In 1972, he received the Prime Minister's Prize for Hebrew Literary Works. In 2006, he was awarded the Bialik Prize for literature (jointly with Ruth Almog and Raquel Chalfi).[5]

In the U.S., four books by Orlev have won the Batchelder Award in English-language translations by Hillel Halkin published by Houghton Mifflin. The annual American Library Association award recognizes the "children's book considered to be the most outstanding of those books originally published in a foreign language in a foreign country, and subsequently translated into English and published in the United States". The four American titles were The Island on Bird Street, The Man from the Other Side, The Lady with the Hat, and Run, Boy, Run, published from 1984 to 2003 by Houghton Mifflin, eventually by its Walter Lorraine Books imprint.[6]

Published works

[clarification needed]

Book name Hebrew name Year Publisher
Till Tomorrow עד מחר 1958 Am Oved
The Last Summer Vacation חופשת הקיץ האחרונה 1968 Daga
Books for children and young adults
The Lead Soldiers חיילי עופרת 1956 Sifriyat Po'alim
The Thing in the Dark חיית החושך 1976 Am Oved
It's Hard to Be a Lion קשה להיות אריה 1979 Am Oved
The Island on Bird Street האי ברחוב הציפורים 1981 Keter
The Wings Turn תור הכנפיים 1981 Massada
Big Brother אח בוגר 1983 Keter
The Dragon's Crown כתר הדרקון 1986 Keter
The Man from the Other Side האיש מן הצד האחר 1988 Keter
The Lady with the Hat הגברת עם המגבעת 1990 Keter
Lydia, Queen of Palestine לידיה מלכת ארץ ישראל 1991 Keter
A Mouthful of Meatball קציצה מהצהריים 1995 Keter
Last of Kin רחוקי משפחה 1996 Keter
The Sandgame משחק החול 1996 Keter
The Wandering Family המשפחה הנודדת 1997 Keter
The Song of the Whales שירת הלוויתנים 1997 Keter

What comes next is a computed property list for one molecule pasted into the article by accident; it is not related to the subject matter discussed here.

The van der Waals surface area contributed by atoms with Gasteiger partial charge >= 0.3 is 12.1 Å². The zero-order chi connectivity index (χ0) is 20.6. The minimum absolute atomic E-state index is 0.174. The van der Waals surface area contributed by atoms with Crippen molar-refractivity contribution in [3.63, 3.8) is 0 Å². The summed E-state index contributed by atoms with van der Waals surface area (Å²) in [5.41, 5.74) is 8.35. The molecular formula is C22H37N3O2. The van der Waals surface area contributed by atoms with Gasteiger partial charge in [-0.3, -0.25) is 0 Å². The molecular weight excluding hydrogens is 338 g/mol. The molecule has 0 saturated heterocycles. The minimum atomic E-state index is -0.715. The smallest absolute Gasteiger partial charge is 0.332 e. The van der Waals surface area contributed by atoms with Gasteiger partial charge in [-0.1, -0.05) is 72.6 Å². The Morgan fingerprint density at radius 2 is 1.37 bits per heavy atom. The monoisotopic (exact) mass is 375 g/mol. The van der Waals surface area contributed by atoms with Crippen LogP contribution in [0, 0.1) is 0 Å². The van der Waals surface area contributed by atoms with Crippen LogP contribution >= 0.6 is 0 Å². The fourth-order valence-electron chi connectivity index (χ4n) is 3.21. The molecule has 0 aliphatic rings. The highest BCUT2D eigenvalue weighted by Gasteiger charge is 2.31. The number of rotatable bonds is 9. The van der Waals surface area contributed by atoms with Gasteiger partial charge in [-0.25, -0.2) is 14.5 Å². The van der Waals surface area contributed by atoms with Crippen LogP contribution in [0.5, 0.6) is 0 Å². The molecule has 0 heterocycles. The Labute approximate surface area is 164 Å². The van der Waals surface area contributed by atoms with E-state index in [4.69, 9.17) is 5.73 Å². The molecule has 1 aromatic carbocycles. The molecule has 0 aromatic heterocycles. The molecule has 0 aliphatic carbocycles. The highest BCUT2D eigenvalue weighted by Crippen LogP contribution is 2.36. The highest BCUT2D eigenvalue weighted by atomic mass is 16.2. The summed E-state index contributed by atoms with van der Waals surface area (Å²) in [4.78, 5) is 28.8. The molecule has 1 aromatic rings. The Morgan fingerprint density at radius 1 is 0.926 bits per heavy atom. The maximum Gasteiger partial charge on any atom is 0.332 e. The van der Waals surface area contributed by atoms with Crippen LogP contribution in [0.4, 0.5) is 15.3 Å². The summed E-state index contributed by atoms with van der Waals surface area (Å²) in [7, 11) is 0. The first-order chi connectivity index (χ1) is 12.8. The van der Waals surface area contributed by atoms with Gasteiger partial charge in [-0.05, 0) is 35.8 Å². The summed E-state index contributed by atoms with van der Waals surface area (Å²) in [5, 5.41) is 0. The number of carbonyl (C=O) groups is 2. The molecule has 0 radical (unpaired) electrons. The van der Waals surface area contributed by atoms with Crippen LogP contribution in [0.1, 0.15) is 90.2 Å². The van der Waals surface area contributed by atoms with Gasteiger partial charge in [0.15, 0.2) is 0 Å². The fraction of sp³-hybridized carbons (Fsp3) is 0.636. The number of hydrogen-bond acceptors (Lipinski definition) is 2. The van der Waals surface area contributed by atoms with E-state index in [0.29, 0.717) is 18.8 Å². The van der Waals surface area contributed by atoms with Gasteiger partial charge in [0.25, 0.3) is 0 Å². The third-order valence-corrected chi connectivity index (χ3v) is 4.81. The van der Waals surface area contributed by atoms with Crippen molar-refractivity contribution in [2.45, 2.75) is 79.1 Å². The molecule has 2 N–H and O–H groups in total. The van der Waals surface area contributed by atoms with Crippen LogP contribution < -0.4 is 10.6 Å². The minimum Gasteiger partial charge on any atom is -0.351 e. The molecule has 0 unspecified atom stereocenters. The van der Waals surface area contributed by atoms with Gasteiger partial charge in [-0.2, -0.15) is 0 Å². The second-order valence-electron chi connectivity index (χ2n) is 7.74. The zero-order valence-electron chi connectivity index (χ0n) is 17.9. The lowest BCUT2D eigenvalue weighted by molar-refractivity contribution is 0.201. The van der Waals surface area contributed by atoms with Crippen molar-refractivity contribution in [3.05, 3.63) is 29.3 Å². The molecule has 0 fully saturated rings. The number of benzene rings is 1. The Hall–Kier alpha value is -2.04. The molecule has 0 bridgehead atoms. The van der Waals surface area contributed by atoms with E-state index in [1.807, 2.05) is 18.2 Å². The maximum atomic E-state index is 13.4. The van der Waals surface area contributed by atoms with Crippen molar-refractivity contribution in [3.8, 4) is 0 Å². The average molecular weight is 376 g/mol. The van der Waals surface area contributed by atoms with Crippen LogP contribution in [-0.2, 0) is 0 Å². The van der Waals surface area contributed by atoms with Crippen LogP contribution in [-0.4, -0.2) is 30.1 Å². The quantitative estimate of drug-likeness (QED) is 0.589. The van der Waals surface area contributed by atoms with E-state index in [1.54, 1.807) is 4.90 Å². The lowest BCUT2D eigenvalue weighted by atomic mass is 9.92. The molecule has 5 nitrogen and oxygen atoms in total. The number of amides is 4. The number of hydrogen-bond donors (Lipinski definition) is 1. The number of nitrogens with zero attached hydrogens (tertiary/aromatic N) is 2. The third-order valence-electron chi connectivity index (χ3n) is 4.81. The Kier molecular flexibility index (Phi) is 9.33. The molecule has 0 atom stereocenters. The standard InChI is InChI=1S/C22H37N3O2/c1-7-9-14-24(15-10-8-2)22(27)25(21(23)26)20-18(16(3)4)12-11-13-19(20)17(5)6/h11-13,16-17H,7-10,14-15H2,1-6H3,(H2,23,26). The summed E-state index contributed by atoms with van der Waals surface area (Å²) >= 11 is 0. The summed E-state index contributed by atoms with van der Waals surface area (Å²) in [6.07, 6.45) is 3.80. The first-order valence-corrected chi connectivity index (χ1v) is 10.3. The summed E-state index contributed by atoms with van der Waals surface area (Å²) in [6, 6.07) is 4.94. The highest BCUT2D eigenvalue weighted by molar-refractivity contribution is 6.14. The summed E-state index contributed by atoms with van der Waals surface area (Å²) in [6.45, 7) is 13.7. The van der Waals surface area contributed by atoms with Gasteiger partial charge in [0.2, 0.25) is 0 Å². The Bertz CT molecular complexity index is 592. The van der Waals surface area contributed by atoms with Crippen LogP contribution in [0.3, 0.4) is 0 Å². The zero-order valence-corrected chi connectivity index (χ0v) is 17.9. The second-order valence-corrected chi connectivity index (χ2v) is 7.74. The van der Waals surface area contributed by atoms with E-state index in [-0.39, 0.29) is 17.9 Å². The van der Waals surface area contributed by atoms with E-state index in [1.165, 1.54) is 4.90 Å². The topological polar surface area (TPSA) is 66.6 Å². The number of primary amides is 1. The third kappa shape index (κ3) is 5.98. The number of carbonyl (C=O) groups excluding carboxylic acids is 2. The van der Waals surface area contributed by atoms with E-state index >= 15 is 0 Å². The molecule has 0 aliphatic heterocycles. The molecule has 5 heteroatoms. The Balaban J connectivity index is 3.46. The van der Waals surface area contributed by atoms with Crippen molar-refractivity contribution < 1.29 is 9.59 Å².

Run, Boy, Run רוץ, ילד, רוץ 2001 Keter
Poems from Bergen-Belsen (1944) שירים מברגן-בלזן 2005 Yad VaShem
Picture books
The Big-Little Girl
illustrated by Jacky Gleich
קטנה-גדולה 1977 Keter
Noon Thoughts מחשבות צהריים 1978 Sifriyat Po'alim
A Hole in the Head משגעת פילים 1979 Keter
illustrated by David Gerstein
סיאמינה 1979 Am Oved
The Lion Shirt / A Lion for Michael
illustrated by Jacky Gleich
חולצת האריה 1979 Massada
The Black Cloud הענן השחור 1979 Massada
How Mr. Cork Made the Brain Work מעשה במנוח שהפעיל את המוח 1979 Massada
The Good-Luck Pacifier
illustrated by Jacky Gleich
מוצץ המזל 1980 Am Oved
Granny Knits
illustrated by Ora Eytan
סבתא סורגת 1980 Massada
Mr. Mayor ראש העיר תן לשיר 1980 Massada
How to Be Four מסע לגיל ארבע 1985 Am Oved
On the Wrong Side of the Bed על צד שמאל 1985 Keter
Hairy Tuesday
illustrated by Jacky Gleich
חפיפת ראש 1988 Keter



  1. ^ a b "Hans Christian Andersen Awards". International Board on Books for Young People (IBBY). Retrieved 2013-08-02.
  2. ^ a b "Uri Orlev" (pp. 94–95, by Eva Glistrup).
    The Hans Christian Andersen Awards, 1956–2002. IBBY. Gyldendal. 2002. Hosted by Austrian Literature Online. Retrieved 2013-08-02.
  3. ^
  4. ^ MSur
  5. ^ "Ceremony for the award of 2006 Bialik Prize (in Hebrew), Tel Aviv Municipality website".[dead link]
  6. ^ "Welcome to the (Mildred L.) Batchelder Award home page". Association for Library Service to Children. American Library Association. Retrieved 2013-08-02.
  7. ^ "Past Winners". Jewish Book Council. Retrieved 19 January 2020.